1. Avoid Late Payment Penalties. Don’t be hit by penalties for late payment. Make sure you always pay off at least the minimum on your credit cards. A good tip is to set up a direct debit so that your payment can never get delayed in the post.
2. Arrange Overdrafts First. If you are going to go overdrawn try to arrange an official overdraft or take out an emergency loan. This will save a lot of money in penalty charges. Also it will protect your credit rating.
3. Don’t accept penalty payments. If you do miss a payment by mistake or go slightly overdrawn then the bank might agree to give you the benefit of the doubt. If you have been charged; the first thing to do is to write to the bank or phone and explain there was an unfortunate mix-up, due to getting lost in the post (or some other excuse) the payment was unfortunately late. Quite often the banks will agree to retract the penalty charge and not harm your credit rating. The important thing is that it is always worth trying, banks do actually want to create a good brand image, (even if it might not seem like it all the time)
4. Move Credit Cards to 0% interest. If you have a credit card debt, the standard rate will probably be over 15%. However many credit card companies offer 0% balance transfers for the first 6 or 9 months. This is definitely worth doing. When the 6-month period ends, just move it to another credit card company. Some credit card companies may have a 2% balance transfer charge. However this would still work out at an average annual interest payment of 3% (on a 9 month balance transfer) so is definitely better than staying at 17%.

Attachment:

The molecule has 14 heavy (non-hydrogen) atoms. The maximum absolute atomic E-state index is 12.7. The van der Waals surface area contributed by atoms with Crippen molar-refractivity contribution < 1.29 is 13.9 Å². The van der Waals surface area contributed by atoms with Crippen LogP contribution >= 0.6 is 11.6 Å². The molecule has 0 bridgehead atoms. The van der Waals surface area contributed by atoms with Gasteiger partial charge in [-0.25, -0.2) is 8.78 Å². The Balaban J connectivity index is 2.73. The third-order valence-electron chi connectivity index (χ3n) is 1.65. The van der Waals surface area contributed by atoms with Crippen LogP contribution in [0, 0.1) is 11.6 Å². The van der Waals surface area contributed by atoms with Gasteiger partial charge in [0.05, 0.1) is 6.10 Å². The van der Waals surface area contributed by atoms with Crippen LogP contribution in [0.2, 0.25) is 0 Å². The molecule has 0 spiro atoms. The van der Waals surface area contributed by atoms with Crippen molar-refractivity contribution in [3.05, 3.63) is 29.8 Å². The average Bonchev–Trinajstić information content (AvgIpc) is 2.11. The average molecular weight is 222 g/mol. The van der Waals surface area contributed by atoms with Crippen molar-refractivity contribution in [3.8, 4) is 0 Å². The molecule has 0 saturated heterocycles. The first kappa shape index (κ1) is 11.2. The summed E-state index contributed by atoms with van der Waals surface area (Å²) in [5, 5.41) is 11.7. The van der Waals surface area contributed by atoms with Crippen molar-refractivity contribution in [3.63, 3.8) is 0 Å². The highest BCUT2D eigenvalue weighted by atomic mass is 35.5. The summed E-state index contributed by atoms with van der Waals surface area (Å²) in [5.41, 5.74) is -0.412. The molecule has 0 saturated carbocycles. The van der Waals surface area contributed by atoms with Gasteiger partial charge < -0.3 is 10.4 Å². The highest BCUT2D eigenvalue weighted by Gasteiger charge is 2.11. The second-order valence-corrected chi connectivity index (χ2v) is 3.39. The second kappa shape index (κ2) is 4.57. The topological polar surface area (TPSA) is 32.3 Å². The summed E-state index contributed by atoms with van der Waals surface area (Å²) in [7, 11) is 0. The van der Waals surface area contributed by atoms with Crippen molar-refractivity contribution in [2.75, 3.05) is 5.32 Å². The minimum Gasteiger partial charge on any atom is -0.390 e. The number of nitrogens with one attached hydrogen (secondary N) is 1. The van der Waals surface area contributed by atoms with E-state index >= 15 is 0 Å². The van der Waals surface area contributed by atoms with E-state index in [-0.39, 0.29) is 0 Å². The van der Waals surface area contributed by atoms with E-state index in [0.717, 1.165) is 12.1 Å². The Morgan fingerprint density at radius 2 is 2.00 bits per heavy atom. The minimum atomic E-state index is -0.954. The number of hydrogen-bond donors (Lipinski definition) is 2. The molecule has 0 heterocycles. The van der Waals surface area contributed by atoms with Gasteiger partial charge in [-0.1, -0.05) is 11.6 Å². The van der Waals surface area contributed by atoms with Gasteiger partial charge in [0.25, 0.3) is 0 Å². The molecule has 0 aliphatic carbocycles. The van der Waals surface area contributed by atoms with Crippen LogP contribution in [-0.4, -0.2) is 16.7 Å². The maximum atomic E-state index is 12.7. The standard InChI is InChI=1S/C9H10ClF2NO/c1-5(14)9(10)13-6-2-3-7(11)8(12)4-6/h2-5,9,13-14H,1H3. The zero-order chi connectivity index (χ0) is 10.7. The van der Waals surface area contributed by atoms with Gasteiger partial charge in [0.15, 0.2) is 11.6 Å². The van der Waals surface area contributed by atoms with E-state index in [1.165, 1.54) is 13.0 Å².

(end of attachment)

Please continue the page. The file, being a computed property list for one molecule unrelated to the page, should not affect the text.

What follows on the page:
5. Move Debt to Lowest interest Rate. If you are unable to do the above, at least move your debt to the lowest paying interest account. If you are paying interest on a credit card at over 15% there is probably a much cheaper way of borrowing money. Take out a personal loan, which may be half the cost. If you are a homeowner, consider Remortgaging or taking out a loan secured against the value of the house.
6. Try to limit your debt. Look for manageable ways to reduce unnecessary outgoings. Try to budget your spending so that you don’t spend excessively. It is quite easy to underestimate how much you spend on going out, buying clothes e.t.c. It is worth keeping track of knowing how much you spend. Often when people realise how much they spend on takeaways, clothes e.t.c it is quite a shock and they wish to reduce their spending. Don’t live in denial about your high spending habits.
7. Find Best Deals. Take time to search for the best deal. For things like utility bills you can probably save significant amounts of money by switching to a cheaper deal. Use the Internet to find the best deals available online.
8. Small savings add up. If you pay your bills by direct debit, usually you get a small discount. Also some firms encourage you to switch to paperless bills, e.g. BT give a small saving (25p) for doing this. All these small savings combined can make a big difference.
9. Avoid Impluse Buying. Before buying something ask yourself “Do I really need this”. If you find your shopping can easily get out of hand. Try to ask yourself “how often will I use this?” If you can sincerely say that you will use it / wear it often then it will be a good purchase. However if you already have 88 pair of shoes, you have to be honest with yourself and say maybe the 89th pair isn’t of the highest priority.
11. Don’t have kids… children will cost you an average of £200,000 each during their stay at home, not to mention the endless taxi services. Of course non-economists may say finance isn’t the only important thing in life…
All these things can help you save money, reducing your financial stress and allowing you to enjoy the things that really matter.